A new way of treating cancer may come in the form of an injectable gel. The “biogel” was developed in lab of Réjean Lapointe at the University of Montreal Hospital Research Centre, to provide a better way to deliver anti-cancer immune cells to patients.
“The strength of this biogel is that it is compatible with anti-cancer immune cells. It is used to encapsulate these cells and eventually administer them using a syringe or catheter into the tumour or directly beside it. Instead of injecting these cells or anti-cancer drugs throughout the entire body via the bloodstream, we can treat the cancer locally. We hope that this targeted approach will improve current immunotherapies.” Réjean Lapointe, senior author of the study.
Current immunotherapy techniques that use the patient’s own T cells to fight off cancer has been well established. But because the body’s natural T cells are insufficient in number and strength to fight off cancer fully, scientists devised a method give the T cells more firepower. Known as adoptive cell therapy (ACT), scientists collect the patient’s own T cells, modify them to enhance tumor recognition, increase their numbers to billions, and then inject them back into the patient to finish the job.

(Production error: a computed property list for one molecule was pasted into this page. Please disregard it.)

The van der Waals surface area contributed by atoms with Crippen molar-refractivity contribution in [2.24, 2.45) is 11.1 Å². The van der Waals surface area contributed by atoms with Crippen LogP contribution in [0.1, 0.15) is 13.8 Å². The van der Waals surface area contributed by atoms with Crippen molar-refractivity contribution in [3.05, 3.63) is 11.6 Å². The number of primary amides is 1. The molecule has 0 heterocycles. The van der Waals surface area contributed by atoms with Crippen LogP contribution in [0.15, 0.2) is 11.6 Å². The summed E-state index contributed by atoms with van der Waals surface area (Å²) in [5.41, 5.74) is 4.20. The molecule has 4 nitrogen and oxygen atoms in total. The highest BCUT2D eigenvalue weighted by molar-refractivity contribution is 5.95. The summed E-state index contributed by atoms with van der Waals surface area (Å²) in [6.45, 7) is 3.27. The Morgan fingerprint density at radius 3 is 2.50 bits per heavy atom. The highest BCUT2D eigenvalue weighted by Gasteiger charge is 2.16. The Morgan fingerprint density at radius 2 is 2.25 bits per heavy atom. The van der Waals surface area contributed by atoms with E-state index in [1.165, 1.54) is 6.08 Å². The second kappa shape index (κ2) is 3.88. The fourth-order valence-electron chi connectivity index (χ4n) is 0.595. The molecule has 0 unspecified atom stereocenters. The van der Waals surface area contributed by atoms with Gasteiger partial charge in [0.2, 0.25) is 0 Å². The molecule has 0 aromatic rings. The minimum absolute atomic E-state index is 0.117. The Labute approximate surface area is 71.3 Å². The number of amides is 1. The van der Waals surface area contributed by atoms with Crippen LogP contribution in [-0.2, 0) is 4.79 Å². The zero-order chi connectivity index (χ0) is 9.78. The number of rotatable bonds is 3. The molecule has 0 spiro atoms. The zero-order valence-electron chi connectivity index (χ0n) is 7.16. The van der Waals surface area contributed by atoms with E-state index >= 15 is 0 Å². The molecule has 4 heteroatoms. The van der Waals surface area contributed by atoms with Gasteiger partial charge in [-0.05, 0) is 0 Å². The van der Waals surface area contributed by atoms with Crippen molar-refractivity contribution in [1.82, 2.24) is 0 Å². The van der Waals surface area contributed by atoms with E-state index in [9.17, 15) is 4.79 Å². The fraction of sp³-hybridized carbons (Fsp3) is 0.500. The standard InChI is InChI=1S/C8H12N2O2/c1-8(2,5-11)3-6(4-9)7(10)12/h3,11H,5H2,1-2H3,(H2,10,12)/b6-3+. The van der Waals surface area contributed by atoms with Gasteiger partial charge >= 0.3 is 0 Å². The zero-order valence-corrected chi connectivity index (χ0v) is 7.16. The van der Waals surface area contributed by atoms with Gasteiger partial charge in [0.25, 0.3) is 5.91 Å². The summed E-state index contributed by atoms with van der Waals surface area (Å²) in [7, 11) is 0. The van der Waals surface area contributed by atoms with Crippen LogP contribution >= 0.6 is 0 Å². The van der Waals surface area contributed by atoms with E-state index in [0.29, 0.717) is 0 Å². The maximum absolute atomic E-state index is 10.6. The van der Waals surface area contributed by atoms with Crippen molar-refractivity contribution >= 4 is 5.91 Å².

While this technique has shown to be effective in small trials involving leukemia and lymphoma patients, there are several limitations: extraordinarily high cell count requirement, and toxicity due to high doses of interleukin-2, a hormone added to maximize effectiveness.
The biogel breaks through these limitations as it requires millions of T cells instead of billions, and in the process, significantly reduces the toxicity by the interleukin-2 hormone. Developed by Sophie Lerouge, the biogel is made from biodegradable material taken from the shells of crustaceans. The biogel is liquid at room temperature and becomes a cohesive gel at 37 degrees Celsius, the human body temperature. Additionally, the biogel is non-toxic to the body and “provided excellent survival and growth of the encapsulated cells,” said Lerouge. Once inside the body, the gel serves as a “cellular reservoir” deploying and renewing the cancer-killing T cells.
"The T lymphocytes in the gel are functional and can grow for two to three weeks, be released from the gel, and kill the cancerous cells," explained Réjean Lapointe, senior author.
Early in vitro experiments testing the gel on melanoma and kidney cancer models have so far been reported as successful. The researchers plan to test the biogel in animal models, and if effective, will move towards human trials. If the biogel performs well, the tool will likely be adapted to treat many types of cancer in the next few years.
, Science Daily